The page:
On average you will spend approximately 18 months with your developer, so it’s quintessential to establish transparent communication of your expectations within the relationship from the start. An honest dialogue when discussing the budget can be the difference between a cost-effective, successfully delivered project, and one with complications that have pushed it past your ideal time frame and bottom line.
So, before you think the budget is set in stone, get more specific with your developer with the following talking points.
The What, Why and How
Large- or small-scale, construction projects are not cheap. So, being prepared for any problems that may arise without breaking the bank is essential. The first steps of development should not only start with knowing the “what,” but also the “why” before opening the conversation on “how” the process will actually be carried out.
Once you’ve determined what your vision is and why it makes sense with the business model, be sure to convey your goals, requirements, and expectations for mapping out the how portion. Projects can involve headaches such as adjusting plans or a shortage of materials; so, you’ll need to know what the developer’s course of action will be for handling those issues swiftly.
Once you feel you’re on the same page with the developer, the next step naturally should be to have site conditions and any existing documentation evaluated, so you’ll be in the loop in case the scope widens and busts your budget.
To combat unplanned work that leads to cost overruns, manage the overall scope by crafting a well-versed work letter between yourself and the landlord/developer.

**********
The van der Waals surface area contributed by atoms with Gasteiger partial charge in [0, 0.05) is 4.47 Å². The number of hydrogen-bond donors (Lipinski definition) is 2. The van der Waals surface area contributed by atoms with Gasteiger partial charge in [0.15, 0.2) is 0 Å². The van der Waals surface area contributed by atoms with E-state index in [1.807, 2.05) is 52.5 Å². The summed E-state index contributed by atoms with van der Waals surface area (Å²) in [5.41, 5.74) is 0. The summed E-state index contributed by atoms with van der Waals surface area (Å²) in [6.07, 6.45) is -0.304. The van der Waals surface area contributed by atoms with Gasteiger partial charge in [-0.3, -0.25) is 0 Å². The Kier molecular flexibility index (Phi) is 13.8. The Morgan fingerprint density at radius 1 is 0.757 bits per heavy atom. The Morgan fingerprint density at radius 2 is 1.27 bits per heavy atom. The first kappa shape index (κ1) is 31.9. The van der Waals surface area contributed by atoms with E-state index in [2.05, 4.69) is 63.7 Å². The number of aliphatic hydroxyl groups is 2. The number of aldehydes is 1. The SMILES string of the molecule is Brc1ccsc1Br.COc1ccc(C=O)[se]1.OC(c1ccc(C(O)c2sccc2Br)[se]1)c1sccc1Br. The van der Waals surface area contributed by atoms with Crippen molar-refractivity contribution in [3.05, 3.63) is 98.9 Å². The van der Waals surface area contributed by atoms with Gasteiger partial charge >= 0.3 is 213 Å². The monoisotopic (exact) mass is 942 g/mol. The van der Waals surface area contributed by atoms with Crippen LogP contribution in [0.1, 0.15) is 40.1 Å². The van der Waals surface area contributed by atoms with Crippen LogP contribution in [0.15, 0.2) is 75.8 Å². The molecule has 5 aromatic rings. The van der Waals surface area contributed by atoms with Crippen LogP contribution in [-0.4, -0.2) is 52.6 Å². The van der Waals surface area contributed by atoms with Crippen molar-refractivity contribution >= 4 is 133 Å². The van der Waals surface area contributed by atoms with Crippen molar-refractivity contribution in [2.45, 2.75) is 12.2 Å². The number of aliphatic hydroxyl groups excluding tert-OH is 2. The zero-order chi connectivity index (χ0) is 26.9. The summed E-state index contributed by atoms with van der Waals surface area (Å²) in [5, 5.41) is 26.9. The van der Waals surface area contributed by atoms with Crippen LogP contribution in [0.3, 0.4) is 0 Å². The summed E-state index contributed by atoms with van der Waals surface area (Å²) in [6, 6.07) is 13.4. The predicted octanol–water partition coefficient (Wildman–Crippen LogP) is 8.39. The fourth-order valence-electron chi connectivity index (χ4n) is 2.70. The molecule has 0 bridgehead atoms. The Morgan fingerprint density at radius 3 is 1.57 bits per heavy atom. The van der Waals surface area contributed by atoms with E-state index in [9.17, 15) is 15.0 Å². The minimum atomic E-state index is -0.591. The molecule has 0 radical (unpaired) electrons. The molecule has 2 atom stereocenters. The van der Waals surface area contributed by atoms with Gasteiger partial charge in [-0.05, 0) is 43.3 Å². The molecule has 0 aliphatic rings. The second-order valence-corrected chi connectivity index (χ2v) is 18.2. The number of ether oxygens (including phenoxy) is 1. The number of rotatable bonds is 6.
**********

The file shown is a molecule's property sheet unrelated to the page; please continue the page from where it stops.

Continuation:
Reporting Requirements for Change Orders
Going back to the theme of transparency in communication, both parties must be committed throughout the course of construction so that cost-related decisions are made collectively on a regular, timely basis. This solid foundation is necessary in the event that something needs to be modified in the form of a change order.
To allow for a smoother process when dealing with change orders, the construction contract should outline how it will be calculated and impact schedule changes and delays.
Whether it’s a build to suit or tenant improvement, you ultimately have the creative control of the design input and final approval, unless otherwise agreed in a lease and development agreement.
When discussing the design stage, value engineering can be utilized to review the proposed design approach and solutions, cost estimate, as well as lead to a reduction in redesigns. True value engineering provides a magnifying glass to all options while improving function and quality, keeping the project’s goals in mind.
There’s no fool-proof way to be 100 percent prepared for the realities of a development project; however, you can ensure your developer understands your goals aligned with a mutually acceptable budget by implementing clear communication, well-defined agreements, and a detailed scope of work.